Yesterday we outlined some of the pros of the potential impending four-team playoff model. Today, we will look at the model again and analyze some of the drawbacks it may bring:
Its not a real playoff.An undefeated non-BCS conference team can still be left out if they finish outside of the top 5 (04 Utah, Boise, TCU). It’s very likely that this phenomenon, which people gripe about in the current BCS format, will continue in the bowl games. With strength of schedule always being a consideration, teams like TCU and Boise that dominate their conference but do not necessarily face “tough” teams will most likely find themselves on the outside looking in. With only allowing four teams in the playoff, it will not always being the four “best” teams per se, but the four most popular.
For traditionalists, it lessens the prestige of BCS bowls.Instead of being a season-ending game, it becomes a means to an end (the ultimate championship game). The Rose Bowl in particular is one that people will probably be livid to see go, if it does, because of the extensive history tied to the place. Furthermore, regional rivalries and affiliations could cease to exist if there is no longer a guarantee to face them in them Postseason. That means the Big 10/Pac 12 tie-in will be eliminated.
It puts inescapable pressure on the selection committee. A selection committee would kind of be a terrible way to determine the four playoff teams, though this is not the case in other sports. For example in College Basketball, a selection committee works because there are 34 at-large spots so if they make a mistake, its not a big deal. With just four spots up for grabs in football, they have a great direct influence on who the champ is.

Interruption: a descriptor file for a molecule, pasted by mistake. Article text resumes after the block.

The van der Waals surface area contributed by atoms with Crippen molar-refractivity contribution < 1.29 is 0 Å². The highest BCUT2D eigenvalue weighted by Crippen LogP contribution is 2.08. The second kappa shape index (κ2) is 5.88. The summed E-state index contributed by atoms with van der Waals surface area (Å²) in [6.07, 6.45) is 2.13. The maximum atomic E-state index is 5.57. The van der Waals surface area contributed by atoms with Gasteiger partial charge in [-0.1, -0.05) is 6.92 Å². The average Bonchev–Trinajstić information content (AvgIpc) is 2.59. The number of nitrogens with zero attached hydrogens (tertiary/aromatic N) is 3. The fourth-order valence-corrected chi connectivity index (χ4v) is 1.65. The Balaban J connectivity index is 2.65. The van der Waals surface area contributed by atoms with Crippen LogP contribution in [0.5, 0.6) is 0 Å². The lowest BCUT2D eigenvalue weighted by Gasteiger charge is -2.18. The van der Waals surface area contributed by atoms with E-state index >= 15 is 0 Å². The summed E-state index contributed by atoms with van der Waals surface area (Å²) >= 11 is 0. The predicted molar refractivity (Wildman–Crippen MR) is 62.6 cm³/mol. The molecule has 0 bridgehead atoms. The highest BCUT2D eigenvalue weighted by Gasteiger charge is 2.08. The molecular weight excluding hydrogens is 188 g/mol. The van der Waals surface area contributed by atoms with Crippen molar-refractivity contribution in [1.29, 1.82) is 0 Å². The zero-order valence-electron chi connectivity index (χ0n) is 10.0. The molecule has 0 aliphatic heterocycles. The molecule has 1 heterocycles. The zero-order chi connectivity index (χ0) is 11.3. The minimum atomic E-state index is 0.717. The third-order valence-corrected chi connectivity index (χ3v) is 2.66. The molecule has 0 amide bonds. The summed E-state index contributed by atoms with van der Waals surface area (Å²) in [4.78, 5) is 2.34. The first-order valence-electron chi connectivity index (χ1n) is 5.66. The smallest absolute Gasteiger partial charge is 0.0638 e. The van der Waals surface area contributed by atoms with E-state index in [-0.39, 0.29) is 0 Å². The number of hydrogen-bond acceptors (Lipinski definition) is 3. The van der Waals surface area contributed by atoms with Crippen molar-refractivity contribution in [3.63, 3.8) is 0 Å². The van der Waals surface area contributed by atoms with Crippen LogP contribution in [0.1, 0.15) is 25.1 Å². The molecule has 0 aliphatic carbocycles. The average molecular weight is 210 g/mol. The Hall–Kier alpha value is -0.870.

This opens up them up to lobbying efforts from interested parties and can also corrupt the process because of biases due to former conference or school affiliations. Not to mention the selection committee will undoubtedly have relationships with current coaches. There is no way a selection committee will not be biased, which will naturally be a disservice to certain conferences.
Teams will manipulate their schedule to make it to the playoffs. One of the biggest issues with the four-team model is that it weighs how a team finishes its season rather than who it did overall. This makes sense to a certain degree but consider this: teams will undoubtedly load the back end of their schedules and have a weak top half so that they look worthy on paper.
The SEC is one such conference very liable to do this, with no shame whatsoever. While USC is regularly scheduling non-conference games against the likes of Notre Dame and Ohio State, other powerhouses, SEC teams schedule extremely weak ones against teams they know they will beat. Not only that, but the bigger schools like Bama, Florida, and LSU only average about four road games per season. To their credit, they have absolutely managed to beat the system and make themselves look the best, which to a certain degree, they are.
So if you consider they do that with the current BCS format, just think about how they could run willy-nilly with a playoff system. We could very easily see a playoff with 3 or 4 SEC, or any conference for that matter, teams in it if they manipulate the schedule.
And if that could happen, then what’s even the point of winning your conference if a one or two-loss SEC team is considered “better” than an undefeated or conference champion-Big 12 team?
Just something else to think about.
While a playoff system is obviously better than the current model, a four-team system isn’t necessarily any better. More teams need to be considered for it to be fair, something we just might see years down the road. For now though, we will see what the presidents’ committee votes on when they meet next week, and just hope they come up with the best option.
In spite of all it’s drawbacks, the Trojan faithful can envision postseason after postseason where USC is rightfully competing for a spot in the title game.
And really, what could be better than that?